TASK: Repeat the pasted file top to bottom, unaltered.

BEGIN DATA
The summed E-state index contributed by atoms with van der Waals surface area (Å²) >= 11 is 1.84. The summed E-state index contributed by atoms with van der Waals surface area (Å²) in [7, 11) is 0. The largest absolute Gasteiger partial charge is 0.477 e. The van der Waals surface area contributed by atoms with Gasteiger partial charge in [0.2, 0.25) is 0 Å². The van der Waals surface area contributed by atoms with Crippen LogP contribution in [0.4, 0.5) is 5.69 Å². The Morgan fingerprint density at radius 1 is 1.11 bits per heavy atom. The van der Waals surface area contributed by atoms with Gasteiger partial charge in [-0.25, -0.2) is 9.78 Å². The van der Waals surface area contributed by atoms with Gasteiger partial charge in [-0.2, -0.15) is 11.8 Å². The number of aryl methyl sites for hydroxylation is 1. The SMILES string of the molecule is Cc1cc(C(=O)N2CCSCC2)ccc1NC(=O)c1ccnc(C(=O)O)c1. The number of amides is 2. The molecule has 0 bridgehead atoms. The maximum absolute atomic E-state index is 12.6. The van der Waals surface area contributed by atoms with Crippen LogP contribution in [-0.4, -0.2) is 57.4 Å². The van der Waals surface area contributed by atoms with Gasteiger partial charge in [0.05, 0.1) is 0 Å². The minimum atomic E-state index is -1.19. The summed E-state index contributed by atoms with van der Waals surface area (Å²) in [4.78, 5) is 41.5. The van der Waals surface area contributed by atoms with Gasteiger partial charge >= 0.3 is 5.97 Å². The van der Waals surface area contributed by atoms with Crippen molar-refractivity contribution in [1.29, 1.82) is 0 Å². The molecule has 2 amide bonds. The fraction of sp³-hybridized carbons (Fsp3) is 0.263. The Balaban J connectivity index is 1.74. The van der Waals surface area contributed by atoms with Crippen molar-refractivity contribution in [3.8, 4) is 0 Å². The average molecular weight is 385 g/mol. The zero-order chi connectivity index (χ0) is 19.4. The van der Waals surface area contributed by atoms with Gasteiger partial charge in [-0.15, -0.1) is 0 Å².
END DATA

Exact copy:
The summed E-state index contributed by atoms with van der Waals surface area (Å²) >= 11 is 1.84. The summed E-state index contributed by atoms with van der Waals surface area (Å²) in [7, 11) is 0. The largest absolute Gasteiger partial charge is 0.477 e. The van der Waals surface area contributed by atoms with Gasteiger partial charge in [0.2, 0.25) is 0 Å². The van der Waals surface area contributed by atoms with Crippen LogP contribution in [0.4, 0.5) is 5.69 Å². The Morgan fingerprint density at radius 1 is 1.11 bits per heavy atom. The van der Waals surface area contributed by atoms with Gasteiger partial charge in [-0.25, -0.2) is 9.78 Å². The van der Waals surface area contributed by atoms with Gasteiger partial charge in [-0.2, -0.15) is 11.8 Å². The number of aryl methyl sites for hydroxylation is 1. The SMILES string of the molecule is Cc1cc(C(=O)N2CCSCC2)ccc1NC(=O)c1ccnc(C(=O)O)c1. The number of amides is 2. The molecule has 0 bridgehead atoms. The maximum absolute atomic E-state index is 12.6. The van der Waals surface area contributed by atoms with Crippen LogP contribution in [-0.4, -0.2) is 57.4 Å². The van der Waals surface area contributed by atoms with Gasteiger partial charge in [0.05, 0.1) is 0 Å². The minimum atomic E-state index is -1.19. The summed E-state index contributed by atoms with van der Waals surface area (Å²) in [4.78, 5) is 41.5. The van der Waals surface area contributed by atoms with Gasteiger partial charge >= 0.3 is 5.97 Å². The van der Waals surface area contributed by atoms with Crippen molar-refractivity contribution in [1.29, 1.82) is 0 Å². The molecule has 2 amide bonds. The fraction of sp³-hybridized carbons (Fsp3) is 0.263. The Balaban J connectivity index is 1.74. The van der Waals surface area contributed by atoms with Crippen molar-refractivity contribution in [3.8, 4) is 0 Å². The average molecular weight is 385 g/mol. The zero-order chi connectivity index (χ0) is 19.4. The van der Waals surface area contributed by atoms with Gasteiger partial charge in [-0.15, -0.1) is 0 Å².